If these were larger, they might be treasured garden flowers. They are found everywhere in our lawns, and they are small enough that it takes a good close look to notice the delicate violet stripes on the flowers. The plant is fuzzy, with oval leaves and rambling stems; it is short enough to pass easily under lawn-mower blades. You can find it blooming from mid-spring through summer; these plants were blooming in West End Park in late May.
Gray describes the genus and the species:
VERONICA [Tourn.] L. SPEEDWELL The lateral lobes of the corolla or the lowest one commonly narrower than the others. Stamens 2, one each side of the upper lobe of the corolla, exserted; anther-cells confluent at the apex. Style entire; stigma single. Capsule flattened, obtuse or notched at the apex, 2-celled, few-many-seeded. – Chiefly herbs; flowers blue, flesh-color, or white. (Derivation doubtful; perhaps the flower of St. Veronica.)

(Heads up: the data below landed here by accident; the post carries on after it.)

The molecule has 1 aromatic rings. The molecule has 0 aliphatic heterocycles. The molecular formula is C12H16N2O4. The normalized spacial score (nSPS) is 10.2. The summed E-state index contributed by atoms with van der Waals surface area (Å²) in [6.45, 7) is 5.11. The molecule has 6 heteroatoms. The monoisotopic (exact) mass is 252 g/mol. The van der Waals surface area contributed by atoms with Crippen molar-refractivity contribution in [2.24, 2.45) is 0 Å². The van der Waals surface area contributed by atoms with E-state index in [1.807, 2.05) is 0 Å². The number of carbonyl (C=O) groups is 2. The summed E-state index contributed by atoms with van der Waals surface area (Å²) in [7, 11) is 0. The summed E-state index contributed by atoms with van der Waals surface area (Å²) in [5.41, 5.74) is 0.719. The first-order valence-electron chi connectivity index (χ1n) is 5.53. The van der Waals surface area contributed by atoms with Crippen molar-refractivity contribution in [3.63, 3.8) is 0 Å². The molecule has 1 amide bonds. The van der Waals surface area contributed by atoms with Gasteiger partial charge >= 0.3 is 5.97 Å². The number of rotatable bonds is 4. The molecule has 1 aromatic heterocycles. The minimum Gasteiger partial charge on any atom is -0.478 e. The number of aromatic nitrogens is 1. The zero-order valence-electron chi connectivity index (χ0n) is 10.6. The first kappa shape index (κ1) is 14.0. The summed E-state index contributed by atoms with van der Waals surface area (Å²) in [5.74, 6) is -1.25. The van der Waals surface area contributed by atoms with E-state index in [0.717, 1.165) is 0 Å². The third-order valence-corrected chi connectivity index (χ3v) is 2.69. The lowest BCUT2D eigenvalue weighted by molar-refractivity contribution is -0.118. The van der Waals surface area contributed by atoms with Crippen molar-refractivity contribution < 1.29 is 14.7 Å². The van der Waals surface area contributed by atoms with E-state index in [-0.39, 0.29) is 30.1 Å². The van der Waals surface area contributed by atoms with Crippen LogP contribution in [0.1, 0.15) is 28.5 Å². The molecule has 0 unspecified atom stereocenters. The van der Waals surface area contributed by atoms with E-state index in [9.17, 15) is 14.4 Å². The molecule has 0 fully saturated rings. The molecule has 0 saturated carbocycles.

Corolla wheel-shaped, the tube short; capsule more or less notched, strongly flattened; low or decumbent herbs.
Perennials, stoloniferous or rooting at base, with opposite usually serrate leaves, racemes axillary, mostly opposite; corolla pale blue.
V. officinalis L. (COMMON S.) Pubescent; stem prostrate, rooting at base; leaves short-petioled, obovate-elliptical or wedge-oblong, obtuse, serrate; racemes densely many-flowered; pedicels shorter than the calyx; capsule obovate-triangular, broadly notched. — Dry hills and open woods, Nfd. to Ont., Mich., and southw. May-Aug. (Eurasia.)